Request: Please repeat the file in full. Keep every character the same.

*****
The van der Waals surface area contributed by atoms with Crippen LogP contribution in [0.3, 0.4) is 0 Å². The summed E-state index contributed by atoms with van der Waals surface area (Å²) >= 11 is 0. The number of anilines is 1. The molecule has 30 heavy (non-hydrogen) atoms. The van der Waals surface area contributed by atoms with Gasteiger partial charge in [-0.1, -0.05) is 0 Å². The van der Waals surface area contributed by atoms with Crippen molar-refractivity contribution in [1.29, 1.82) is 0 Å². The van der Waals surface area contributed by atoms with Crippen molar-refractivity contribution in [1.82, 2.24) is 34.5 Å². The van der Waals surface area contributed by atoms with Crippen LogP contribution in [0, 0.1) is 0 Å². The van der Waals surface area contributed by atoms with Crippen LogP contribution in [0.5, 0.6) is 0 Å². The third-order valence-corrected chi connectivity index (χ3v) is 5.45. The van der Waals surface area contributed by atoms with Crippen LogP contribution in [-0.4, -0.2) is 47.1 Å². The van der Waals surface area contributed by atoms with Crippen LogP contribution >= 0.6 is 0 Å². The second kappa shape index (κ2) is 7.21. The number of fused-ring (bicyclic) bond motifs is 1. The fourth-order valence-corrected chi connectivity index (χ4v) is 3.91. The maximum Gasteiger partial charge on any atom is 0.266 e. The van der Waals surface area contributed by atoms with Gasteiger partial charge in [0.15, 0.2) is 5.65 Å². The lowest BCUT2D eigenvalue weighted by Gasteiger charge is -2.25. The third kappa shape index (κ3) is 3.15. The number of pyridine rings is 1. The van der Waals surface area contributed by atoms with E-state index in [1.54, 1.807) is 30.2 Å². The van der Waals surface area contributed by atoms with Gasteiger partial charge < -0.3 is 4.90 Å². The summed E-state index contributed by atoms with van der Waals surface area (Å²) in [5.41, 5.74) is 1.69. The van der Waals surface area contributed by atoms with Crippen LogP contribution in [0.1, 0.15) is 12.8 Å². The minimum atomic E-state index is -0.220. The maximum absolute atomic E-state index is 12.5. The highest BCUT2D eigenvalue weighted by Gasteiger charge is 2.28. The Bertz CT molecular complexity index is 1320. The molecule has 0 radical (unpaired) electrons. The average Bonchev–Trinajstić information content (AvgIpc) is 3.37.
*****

The van der Waals surface area contributed by atoms with Crippen LogP contribution in [0.3, 0.4) is 0 Å². The summed E-state index contributed by atoms with van der Waals surface area (Å²) >= 11 is 0. The number of anilines is 1. The molecule has 30 heavy (non-hydrogen) atoms. The van der Waals surface area contributed by atoms with Gasteiger partial charge in [-0.1, -0.05) is 0 Å². The van der Waals surface area contributed by atoms with Crippen molar-refractivity contribution in [1.29, 1.82) is 0 Å². The van der Waals surface area contributed by atoms with Crippen molar-refractivity contribution in [1.82, 2.24) is 34.5 Å². The van der Waals surface area contributed by atoms with Crippen LogP contribution in [0, 0.1) is 0 Å². The van der Waals surface area contributed by atoms with Crippen LogP contribution in [0.5, 0.6) is 0 Å². The third-order valence-corrected chi connectivity index (χ3v) is 5.45. The van der Waals surface area contributed by atoms with Crippen LogP contribution in [-0.4, -0.2) is 47.1 Å². The van der Waals surface area contributed by atoms with Crippen LogP contribution >= 0.6 is 0 Å². The second kappa shape index (κ2) is 7.21. The number of fused-ring (bicyclic) bond motifs is 1. The fourth-order valence-corrected chi connectivity index (χ4v) is 3.91. The maximum Gasteiger partial charge on any atom is 0.266 e. The van der Waals surface area contributed by atoms with Gasteiger partial charge in [0.15, 0.2) is 5.65 Å². The lowest BCUT2D eigenvalue weighted by Gasteiger charge is -2.25. The third kappa shape index (κ3) is 3.15. The number of pyridine rings is 1. The van der Waals surface area contributed by atoms with E-state index in [1.54, 1.807) is 30.2 Å². The van der Waals surface area contributed by atoms with Gasteiger partial charge < -0.3 is 4.90 Å². The summed E-state index contributed by atoms with van der Waals surface area (Å²) in [5.41, 5.74) is 1.69. The van der Waals surface area contributed by atoms with Crippen LogP contribution in [0.1, 0.15) is 12.8 Å². The minimum atomic E-state index is -0.220. The maximum absolute atomic E-state index is 12.5. The highest BCUT2D eigenvalue weighted by Gasteiger charge is 2.28. The Bertz CT molecular complexity index is 1320. The molecule has 0 radical (unpaired) electrons. The average Bonchev–Trinajstić information content (AvgIpc) is 3.37.